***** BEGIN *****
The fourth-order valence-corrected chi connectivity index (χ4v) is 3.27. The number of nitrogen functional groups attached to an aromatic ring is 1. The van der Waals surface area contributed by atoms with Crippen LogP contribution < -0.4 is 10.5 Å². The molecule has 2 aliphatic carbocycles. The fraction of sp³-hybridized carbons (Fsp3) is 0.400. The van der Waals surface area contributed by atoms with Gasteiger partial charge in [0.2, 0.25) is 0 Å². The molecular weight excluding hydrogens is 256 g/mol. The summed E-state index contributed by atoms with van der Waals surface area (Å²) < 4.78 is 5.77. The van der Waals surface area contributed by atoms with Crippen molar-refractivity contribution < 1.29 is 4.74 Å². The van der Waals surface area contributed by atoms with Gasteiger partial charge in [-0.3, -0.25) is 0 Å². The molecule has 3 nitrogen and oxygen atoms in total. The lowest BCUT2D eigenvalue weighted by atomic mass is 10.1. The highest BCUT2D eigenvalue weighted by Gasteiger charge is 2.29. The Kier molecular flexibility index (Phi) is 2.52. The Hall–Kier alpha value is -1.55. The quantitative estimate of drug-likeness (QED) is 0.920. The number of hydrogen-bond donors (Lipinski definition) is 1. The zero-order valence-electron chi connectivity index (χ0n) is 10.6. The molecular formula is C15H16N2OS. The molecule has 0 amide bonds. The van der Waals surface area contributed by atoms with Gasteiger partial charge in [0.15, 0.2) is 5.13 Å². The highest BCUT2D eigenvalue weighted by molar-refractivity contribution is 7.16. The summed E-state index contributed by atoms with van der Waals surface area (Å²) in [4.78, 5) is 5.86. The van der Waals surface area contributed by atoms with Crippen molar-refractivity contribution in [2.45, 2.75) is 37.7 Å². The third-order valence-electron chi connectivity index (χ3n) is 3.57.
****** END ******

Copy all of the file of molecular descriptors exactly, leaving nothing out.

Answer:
The fourth-order valence-corrected chi connectivity index (χ4v) is 3.27. The number of nitrogen functional groups attached to an aromatic ring is 1. The van der Waals surface area contributed by atoms with Crippen LogP contribution < -0.4 is 10.5 Å². The molecule has 2 aliphatic carbocycles. The fraction of sp³-hybridized carbons (Fsp3) is 0.400. The van der Waals surface area contributed by atoms with Gasteiger partial charge in [0.2, 0.25) is 0 Å². The molecular weight excluding hydrogens is 256 g/mol. The summed E-state index contributed by atoms with van der Waals surface area (Å²) < 4.78 is 5.77. The van der Waals surface area contributed by atoms with Crippen molar-refractivity contribution < 1.29 is 4.74 Å². The van der Waals surface area contributed by atoms with Gasteiger partial charge in [-0.3, -0.25) is 0 Å². The molecule has 3 nitrogen and oxygen atoms in total. The lowest BCUT2D eigenvalue weighted by atomic mass is 10.1. The highest BCUT2D eigenvalue weighted by Gasteiger charge is 2.29. The Kier molecular flexibility index (Phi) is 2.52. The Hall–Kier alpha value is -1.55. The quantitative estimate of drug-likeness (QED) is 0.920. The number of hydrogen-bond donors (Lipinski definition) is 1. The zero-order valence-electron chi connectivity index (χ0n) is 10.6. The molecular formula is C15H16N2OS. The molecule has 0 amide bonds. The van der Waals surface area contributed by atoms with Gasteiger partial charge in [0.15, 0.2) is 5.13 Å². The highest BCUT2D eigenvalue weighted by molar-refractivity contribution is 7.16. The summed E-state index contributed by atoms with van der Waals surface area (Å²) in [4.78, 5) is 5.86. The van der Waals surface area contributed by atoms with Crippen molar-refractivity contribution in [2.45, 2.75) is 37.7 Å². The third-order valence-electron chi connectivity index (χ3n) is 3.57.